Open access to both the scientific process and results should be the default, not the exception. In the first of this two-part episode, Brian Nosek and Tim Errington from the Center for Open Science talk about the important role of open science in accelerating scientific progress, as discussed in their article “Reproducibility in Cancer Biology: Making sense of replications.” In part two of this episode, they share stories from a cancer replication conducted as part of the Center’s attempt to reproduce impactful published research.
- The Center for Open Science
- The Open Science Framework
- The Reproducibility Project: Cancer Biology
- Many analysts, one dataset: Making transparent how variations in analytical choices affect results (paper regarding red carding in soccer)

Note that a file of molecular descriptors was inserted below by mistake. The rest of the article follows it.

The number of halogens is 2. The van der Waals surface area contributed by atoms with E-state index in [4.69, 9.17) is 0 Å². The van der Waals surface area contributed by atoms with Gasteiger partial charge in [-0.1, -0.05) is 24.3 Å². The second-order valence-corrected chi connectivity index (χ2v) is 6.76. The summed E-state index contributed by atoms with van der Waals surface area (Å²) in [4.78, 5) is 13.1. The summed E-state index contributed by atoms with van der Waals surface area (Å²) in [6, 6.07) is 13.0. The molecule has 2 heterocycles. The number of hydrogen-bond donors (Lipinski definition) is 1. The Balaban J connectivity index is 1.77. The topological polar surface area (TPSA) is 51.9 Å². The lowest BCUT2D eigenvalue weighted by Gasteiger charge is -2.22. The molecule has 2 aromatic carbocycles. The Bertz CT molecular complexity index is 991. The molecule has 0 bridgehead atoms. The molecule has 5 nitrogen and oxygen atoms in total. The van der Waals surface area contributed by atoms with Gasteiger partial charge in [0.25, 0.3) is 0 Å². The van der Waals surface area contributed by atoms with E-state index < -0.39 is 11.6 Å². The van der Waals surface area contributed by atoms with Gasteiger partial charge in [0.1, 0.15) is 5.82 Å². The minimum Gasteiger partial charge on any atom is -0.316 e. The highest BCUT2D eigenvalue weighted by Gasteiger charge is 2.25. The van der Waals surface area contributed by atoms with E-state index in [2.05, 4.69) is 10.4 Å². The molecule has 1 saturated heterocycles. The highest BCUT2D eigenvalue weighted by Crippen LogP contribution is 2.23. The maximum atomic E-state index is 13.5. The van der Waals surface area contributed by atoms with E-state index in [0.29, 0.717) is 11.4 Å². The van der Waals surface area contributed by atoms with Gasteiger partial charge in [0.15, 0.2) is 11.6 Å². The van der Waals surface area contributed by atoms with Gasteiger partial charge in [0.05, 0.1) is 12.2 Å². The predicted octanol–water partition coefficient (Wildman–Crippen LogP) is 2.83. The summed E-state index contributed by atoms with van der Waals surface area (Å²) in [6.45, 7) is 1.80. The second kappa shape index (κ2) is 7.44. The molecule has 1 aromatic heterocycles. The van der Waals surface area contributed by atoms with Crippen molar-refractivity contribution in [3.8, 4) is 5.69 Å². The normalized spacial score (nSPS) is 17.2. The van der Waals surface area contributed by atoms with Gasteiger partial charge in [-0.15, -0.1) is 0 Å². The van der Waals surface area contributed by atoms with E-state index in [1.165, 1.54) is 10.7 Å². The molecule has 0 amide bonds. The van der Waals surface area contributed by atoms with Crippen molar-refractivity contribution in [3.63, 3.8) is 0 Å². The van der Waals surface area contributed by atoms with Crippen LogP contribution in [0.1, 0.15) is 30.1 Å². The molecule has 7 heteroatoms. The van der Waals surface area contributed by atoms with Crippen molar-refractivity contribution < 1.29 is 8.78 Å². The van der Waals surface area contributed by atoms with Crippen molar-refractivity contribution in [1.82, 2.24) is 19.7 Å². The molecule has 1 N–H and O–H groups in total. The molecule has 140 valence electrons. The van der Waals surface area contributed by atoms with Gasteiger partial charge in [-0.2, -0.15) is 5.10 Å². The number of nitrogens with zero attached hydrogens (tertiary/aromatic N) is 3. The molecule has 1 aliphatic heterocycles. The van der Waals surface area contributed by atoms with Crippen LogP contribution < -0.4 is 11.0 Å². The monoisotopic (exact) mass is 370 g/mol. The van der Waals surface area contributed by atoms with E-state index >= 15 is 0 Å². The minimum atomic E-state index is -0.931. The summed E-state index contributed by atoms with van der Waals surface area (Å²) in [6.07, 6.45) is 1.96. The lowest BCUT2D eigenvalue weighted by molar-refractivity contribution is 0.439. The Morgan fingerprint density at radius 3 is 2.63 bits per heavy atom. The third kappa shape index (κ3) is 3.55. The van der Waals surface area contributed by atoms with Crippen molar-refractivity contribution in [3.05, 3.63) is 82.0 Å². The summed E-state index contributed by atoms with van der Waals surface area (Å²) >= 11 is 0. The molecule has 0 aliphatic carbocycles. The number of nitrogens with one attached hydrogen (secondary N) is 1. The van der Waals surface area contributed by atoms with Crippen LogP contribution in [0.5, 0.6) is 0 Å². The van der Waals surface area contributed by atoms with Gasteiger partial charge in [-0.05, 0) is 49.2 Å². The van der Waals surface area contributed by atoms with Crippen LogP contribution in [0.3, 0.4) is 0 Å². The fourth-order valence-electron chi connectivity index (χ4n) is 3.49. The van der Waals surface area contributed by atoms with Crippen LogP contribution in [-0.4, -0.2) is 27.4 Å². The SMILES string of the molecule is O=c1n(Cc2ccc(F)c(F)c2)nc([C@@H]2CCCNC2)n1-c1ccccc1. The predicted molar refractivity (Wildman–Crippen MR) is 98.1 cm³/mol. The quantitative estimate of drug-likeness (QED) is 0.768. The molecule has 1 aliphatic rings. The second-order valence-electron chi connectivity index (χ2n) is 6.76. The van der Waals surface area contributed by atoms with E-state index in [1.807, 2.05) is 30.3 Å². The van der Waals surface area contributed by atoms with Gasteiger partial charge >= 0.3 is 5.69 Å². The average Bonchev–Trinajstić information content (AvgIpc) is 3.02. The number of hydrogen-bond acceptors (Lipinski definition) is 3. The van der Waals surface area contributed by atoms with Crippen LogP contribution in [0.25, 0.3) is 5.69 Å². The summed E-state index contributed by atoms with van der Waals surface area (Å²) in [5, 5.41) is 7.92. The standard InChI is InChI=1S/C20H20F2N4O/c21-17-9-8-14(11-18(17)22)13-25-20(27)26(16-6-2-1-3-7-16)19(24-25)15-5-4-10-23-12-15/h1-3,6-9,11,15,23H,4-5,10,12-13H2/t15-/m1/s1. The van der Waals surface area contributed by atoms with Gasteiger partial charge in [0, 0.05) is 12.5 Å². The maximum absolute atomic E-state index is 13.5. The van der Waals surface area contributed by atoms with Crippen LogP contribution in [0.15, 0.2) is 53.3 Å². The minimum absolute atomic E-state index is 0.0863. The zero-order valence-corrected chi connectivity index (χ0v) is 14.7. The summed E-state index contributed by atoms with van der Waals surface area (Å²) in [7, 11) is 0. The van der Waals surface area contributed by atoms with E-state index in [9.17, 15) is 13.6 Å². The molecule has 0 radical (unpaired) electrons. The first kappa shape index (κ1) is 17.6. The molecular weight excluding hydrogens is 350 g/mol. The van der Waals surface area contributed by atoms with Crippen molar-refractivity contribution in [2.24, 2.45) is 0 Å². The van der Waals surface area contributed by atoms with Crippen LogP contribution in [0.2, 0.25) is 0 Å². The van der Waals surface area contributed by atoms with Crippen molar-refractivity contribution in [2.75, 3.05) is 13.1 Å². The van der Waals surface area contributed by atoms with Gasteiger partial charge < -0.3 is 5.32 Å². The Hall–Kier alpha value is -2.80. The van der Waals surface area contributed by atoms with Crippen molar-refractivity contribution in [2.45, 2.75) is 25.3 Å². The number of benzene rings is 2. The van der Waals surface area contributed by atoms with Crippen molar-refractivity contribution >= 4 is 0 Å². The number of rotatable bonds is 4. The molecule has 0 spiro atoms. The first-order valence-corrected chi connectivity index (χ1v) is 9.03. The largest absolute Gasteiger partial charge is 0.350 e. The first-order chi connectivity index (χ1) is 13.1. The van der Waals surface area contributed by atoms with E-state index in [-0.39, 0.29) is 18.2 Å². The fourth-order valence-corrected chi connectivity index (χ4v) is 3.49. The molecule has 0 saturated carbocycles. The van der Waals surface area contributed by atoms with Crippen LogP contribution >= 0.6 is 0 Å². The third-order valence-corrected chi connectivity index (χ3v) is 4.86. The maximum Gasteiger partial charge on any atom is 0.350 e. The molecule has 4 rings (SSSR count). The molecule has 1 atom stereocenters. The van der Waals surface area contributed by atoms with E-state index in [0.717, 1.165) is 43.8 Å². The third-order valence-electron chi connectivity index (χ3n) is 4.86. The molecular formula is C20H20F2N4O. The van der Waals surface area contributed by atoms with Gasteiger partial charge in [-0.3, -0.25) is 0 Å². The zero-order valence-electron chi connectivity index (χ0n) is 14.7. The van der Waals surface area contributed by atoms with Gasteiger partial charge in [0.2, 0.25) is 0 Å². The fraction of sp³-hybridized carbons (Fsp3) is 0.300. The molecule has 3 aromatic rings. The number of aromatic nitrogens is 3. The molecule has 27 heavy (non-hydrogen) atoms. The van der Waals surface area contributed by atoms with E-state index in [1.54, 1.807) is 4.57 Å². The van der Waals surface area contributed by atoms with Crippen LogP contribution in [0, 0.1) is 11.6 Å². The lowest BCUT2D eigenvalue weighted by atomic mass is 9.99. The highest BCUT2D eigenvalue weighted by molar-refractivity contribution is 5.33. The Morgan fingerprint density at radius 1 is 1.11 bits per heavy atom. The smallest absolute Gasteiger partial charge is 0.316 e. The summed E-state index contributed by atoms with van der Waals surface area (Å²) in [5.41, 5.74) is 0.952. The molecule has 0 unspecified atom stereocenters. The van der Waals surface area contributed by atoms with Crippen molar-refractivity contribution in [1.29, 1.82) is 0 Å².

- Investigating Variation in Replicability: A “Many Labs” Replication Project
- Reproducibility Project partner — Science Exchange
- Undark‘s Go Forth and Replicate: On Creating Incentives for Repeat Studies
- The Atlantic‘s How Reliable Are Psychology Studies?
- Reason magazine’s Broken Science
- Science magazine’s Estimating the reproducibility of psychological science
- APS‘s Reproducibility Project Named Among Top Scientific Achievements of 2015
- What does research reproducibility mean? (by Steven N. Goodman, Daniele Fanelli and John P. A. Ioannidis)
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Hosts / Producers
Ryan Watkins & Doug Leigh
How to Cite
Watkins, R., Leigh, D., Nosek, B., & Errington, T.. (2017, October 17). Parsing Science – Open Science and Replications (Part 1 of 2). figshare. https://doi.org/10.6084/m9.figshare.5907961.v2
What’s The Angle? by Shane Ivers